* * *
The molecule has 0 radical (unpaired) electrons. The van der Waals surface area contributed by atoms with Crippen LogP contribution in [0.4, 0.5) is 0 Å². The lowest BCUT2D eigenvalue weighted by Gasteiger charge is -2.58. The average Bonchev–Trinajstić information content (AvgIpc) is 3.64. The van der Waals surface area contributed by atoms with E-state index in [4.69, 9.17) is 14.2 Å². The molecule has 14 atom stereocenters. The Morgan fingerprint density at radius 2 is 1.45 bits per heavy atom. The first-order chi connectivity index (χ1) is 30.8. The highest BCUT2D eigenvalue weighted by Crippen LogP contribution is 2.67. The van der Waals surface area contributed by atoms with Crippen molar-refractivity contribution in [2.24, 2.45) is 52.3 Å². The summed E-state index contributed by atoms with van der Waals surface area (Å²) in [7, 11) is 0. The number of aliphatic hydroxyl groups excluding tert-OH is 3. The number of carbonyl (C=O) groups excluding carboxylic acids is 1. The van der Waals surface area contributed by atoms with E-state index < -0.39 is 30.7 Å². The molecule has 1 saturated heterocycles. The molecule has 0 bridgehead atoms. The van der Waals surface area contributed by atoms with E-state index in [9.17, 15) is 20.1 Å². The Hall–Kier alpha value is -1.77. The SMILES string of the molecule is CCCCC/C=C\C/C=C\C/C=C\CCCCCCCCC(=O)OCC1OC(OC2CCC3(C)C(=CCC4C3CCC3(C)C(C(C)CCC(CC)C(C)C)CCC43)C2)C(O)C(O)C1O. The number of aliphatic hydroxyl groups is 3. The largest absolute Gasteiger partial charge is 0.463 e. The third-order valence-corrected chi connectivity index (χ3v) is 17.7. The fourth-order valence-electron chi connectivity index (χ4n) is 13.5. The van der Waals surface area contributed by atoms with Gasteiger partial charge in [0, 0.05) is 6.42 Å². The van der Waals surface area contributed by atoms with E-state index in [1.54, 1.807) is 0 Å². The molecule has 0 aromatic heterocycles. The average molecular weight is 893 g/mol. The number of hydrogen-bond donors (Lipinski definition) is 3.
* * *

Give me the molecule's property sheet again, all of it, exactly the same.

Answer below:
The molecule has 0 radical (unpaired) electrons. The van der Waals surface area contributed by atoms with Crippen LogP contribution in [0.4, 0.5) is 0 Å². The lowest BCUT2D eigenvalue weighted by Gasteiger charge is -2.58. The average Bonchev–Trinajstić information content (AvgIpc) is 3.64. The van der Waals surface area contributed by atoms with E-state index in [4.69, 9.17) is 14.2 Å². The molecule has 14 atom stereocenters. The Morgan fingerprint density at radius 2 is 1.45 bits per heavy atom. The first-order chi connectivity index (χ1) is 30.8. The highest BCUT2D eigenvalue weighted by Crippen LogP contribution is 2.67. The van der Waals surface area contributed by atoms with Crippen molar-refractivity contribution in [2.24, 2.45) is 52.3 Å². The summed E-state index contributed by atoms with van der Waals surface area (Å²) in [7, 11) is 0. The number of aliphatic hydroxyl groups excluding tert-OH is 3. The number of carbonyl (C=O) groups excluding carboxylic acids is 1. The van der Waals surface area contributed by atoms with E-state index < -0.39 is 30.7 Å². The molecule has 1 saturated heterocycles. The molecule has 0 bridgehead atoms. The van der Waals surface area contributed by atoms with E-state index in [9.17, 15) is 20.1 Å². The Hall–Kier alpha value is -1.77. The SMILES string of the molecule is CCCCC/C=C\C/C=C\C/C=C\CCCCCCCCC(=O)OCC1OC(OC2CCC3(C)C(=CCC4C3CCC3(C)C(C(C)CCC(CC)C(C)C)CCC43)C2)C(O)C(O)C1O. The number of aliphatic hydroxyl groups is 3. The largest absolute Gasteiger partial charge is 0.463 e. The third-order valence-corrected chi connectivity index (χ3v) is 17.7. The fourth-order valence-electron chi connectivity index (χ4n) is 13.5. The van der Waals surface area contributed by atoms with Gasteiger partial charge in [0, 0.05) is 6.42 Å². The van der Waals surface area contributed by atoms with E-state index in [1.54, 1.807) is 0 Å². The molecule has 0 aromatic heterocycles. The average molecular weight is 893 g/mol. The number of hydrogen-bond donors (Lipinski definition) is 3.